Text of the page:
To get started with wildlife recording is easy, requiring little equipment and relying on good observation skills and record keeping. Some species are more difficult to observe or identify and there is therefore a learning curve to pursue for those wanting a challenge.
For your records to be useful and meaningful it is important to follow the basic rules of what to record and also to be confident in the identification of the wildlife you’re reporting. Then to pass your records to GiGL please see the submitting records section. There are some excellent sources of help and support for recorders, please visit these links to find out more.
Casual observations – are ‘common species’ okay?
Maybe you are a keen gardener, a walker, or simply like to notice the urban wildlife around you in London. If so, recording what you see on an ad hoc or regular basis is valuable information to the GiGL partnership.
Your identification skill level may be restricted to species you’re familiar with and those which can be readily identified – house sparrow, common frog, robin, hedgehog, red admiral, red fox etc. – but this is fine, we accept all species records at GiGL and ‘common-or-garden’ species are important to record, sometimes going unrecorded by more specialist surveyors or interest groups focusing on rare or protected species. Also, some familiar species become the focus of conservation interest if their populations go into decline, for example the house sparrow or hedgehog.
Check what a record should include and record to species level. For example, 7-spot ladybird (Coccinella septempunctata) is much more useful than ladybird as the latter could be any of a large number of species.
Your records can help to fill gaps where we don’t currently have professional information, can highlight spaces across London that provide habitat for wildlife, and can be a first step to getting involved with other kinds of recording (see below).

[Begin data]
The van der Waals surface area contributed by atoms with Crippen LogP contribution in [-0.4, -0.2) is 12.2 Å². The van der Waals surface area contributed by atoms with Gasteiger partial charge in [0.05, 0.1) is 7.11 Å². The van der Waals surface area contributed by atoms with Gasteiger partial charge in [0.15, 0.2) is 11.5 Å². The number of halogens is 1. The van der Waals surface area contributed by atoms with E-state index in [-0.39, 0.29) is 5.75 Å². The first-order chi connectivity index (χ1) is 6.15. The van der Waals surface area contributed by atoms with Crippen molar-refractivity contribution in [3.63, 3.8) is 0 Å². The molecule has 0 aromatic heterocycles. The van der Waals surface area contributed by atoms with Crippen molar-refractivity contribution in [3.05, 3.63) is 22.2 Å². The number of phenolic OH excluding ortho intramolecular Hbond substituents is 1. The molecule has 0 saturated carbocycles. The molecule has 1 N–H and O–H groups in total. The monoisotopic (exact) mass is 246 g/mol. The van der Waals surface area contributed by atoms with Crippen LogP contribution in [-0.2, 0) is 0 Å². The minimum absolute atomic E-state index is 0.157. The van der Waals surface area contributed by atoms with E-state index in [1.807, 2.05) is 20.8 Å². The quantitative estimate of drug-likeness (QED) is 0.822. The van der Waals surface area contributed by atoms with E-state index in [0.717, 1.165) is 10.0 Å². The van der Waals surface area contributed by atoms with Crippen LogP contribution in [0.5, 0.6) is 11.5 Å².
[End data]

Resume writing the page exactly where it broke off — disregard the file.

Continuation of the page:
Starting to record species lists
If you regularly encounter wildlife and have an interest in natural history you might want to generate a list of observations for single outings or locations. Perhaps you have an affiliation with a particular greenspace in London or are a photographer, or maybe you’re interested in a particular species or habitat. For this our Standard Data Entry Spreadsheet is most useful. See the page on how to submit records for more information.
Verification and skill sharing are important. To verify the identification of your records it’s a good idea to get involved with local expert recorders or recording groups in your area – the London Natural History Society or other expert recording organisations (see links) are a good place to find specialist advice. Going out with others or a friend who is more experienced at recording can help to confirm what you know and build on this knowledge with new examples.
Digital photographs can help to aid verification and record keeping. We don’t currently collate photographs as standard with records at GiGL, but if you think this would be useful in your case please get in touch.
Your photographs could help verification with experts, get in touch with recording groups to find out more (see links). Online, iSpot is a useful photograph based resource and network. Here you can have your photograph reviewed and the identification of the species discussed with an online recording community.
Note that photographs are not always sufficient to identify to species level, however. Some species require for particular morphological features to be visible, or may require a sample to be analysed under a microscope.
Increasing your skills
There are many organisations and groups that will support your learning with regards to recording wildlife if you wish to increase your skill level or take on a new species group. A few organisations offering courses are listed below, but this is by no means exhaustive and see the recording links page for other organisations you might want to explore.